The productivity and retention of employees, especially in a global team that doesn’t work in the same office, can be greatly increased by investing in training on how to effectively manage global projects and dispersed teams. Along with management training, performance management is becoming a critical issue as companies have more employees in more places. How companies assess and develop managers is becoming a critical point of investment and attention, as there is a focus on business growth and demonstrating ROI. This rapid growth makes training vital, both for internal employees moving up in the business and new employees coming in. Formal learning programs in both team and personal management skills will deliver a huge return on investment, especially in global company that is growing rapidly.

By focusing on these three management priorities, companies will set a globally-minded intention at the top and business will see efficient, more productive work from existing employees. In a growing business it’s better to make one smart, considered decision than to make two quick, wrong choices. That’s why I encourage managers to look beyond bottom line in outsourcing labor, to think beyond the common and increasingly popular BRIC countries, and to maintain a commitment to training employees in a continued, deliberate way.

Global Leadership – Skills Global Leaders Need

The McKinsey Quarterly sited a study where 76 percent of senior executives said they believe their organizations need to develop global-leadership capabilities, but only 7 percent think they are currently doing so very effectively. However those companies who are getting it right in terms of global leadership development and acting as true global players are coincidentally taking three key actions: 1)Diversifying their boards culturally and linguistically, 2)Hiring and promoting from other country locations into top leadership positions (not just from the home country where headquarters is located), and 3)Decentralizing procedures and processes to a variety of locations around the world. For example, Bayer, the German pharmaceutical giant, housed their global IT system at the US subsidiary, not at headquarters in Germany. A seemingly radical move by most traditional expansion strategies.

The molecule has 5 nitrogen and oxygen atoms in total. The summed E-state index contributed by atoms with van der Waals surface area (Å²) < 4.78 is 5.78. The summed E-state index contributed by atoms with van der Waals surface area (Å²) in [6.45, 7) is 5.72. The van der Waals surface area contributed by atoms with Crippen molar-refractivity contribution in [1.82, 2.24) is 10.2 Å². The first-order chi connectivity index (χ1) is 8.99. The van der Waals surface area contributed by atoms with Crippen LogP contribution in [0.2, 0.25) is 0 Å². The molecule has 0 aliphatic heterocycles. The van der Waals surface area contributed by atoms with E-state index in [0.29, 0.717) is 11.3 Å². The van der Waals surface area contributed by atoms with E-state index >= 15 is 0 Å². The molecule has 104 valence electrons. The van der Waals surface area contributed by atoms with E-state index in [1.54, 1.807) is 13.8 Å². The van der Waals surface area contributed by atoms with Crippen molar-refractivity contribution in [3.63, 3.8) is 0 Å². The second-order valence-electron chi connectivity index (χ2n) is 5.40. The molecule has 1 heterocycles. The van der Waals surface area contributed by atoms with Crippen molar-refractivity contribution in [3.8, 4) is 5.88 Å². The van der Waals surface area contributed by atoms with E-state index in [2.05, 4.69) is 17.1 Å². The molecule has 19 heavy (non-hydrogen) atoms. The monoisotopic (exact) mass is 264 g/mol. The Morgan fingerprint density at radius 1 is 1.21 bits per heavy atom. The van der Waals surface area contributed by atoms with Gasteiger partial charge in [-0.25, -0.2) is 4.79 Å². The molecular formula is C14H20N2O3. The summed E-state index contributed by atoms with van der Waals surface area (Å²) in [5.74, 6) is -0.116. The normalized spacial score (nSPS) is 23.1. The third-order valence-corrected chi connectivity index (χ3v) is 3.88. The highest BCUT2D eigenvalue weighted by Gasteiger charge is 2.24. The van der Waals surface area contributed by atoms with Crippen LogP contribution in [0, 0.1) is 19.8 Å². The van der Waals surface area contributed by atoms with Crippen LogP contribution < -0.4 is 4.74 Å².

Skills global leaders need to be successful:
  • Experience living abroad.
  • Cultural sensitivity, collaborative skills and a greater focus on emotional competencies.
  • The ability to accept that a particular situation my not be like anything they are familiar with.
  • The capacity to motivate, influence and enable individuals across cultures to uphold corporate culture and accomplish company goals.
How can leaders develop global skills?
  • Travel often and participate face-to-face in meetings with colleagues from the location.
  • Practice getting comfortable with ambiguity.
  • Be open to new ways of doing things, spend more time listening and less time speaking.
  • Commit to Global Leadership Development programs or participate in seminars.
  • Understand what’s going on-line and use all forms of technology to communicate with team members located globally.

Many say that we are at a leadership deficit in the business world and not only do we need existing leaders to improve their global skills, we need 1000s more truly developed leaders who can think, act and lead globally. Leadership is becoming more and more important in terms of motivating employees, facilitating new innovations, and driving projects forward. Are your leaders and is your organization prepared?

We’ll talk more in detail next month on how to assess and find the right global leaders.

For more information on how to work globally, contact us info@lamsonconsulting.com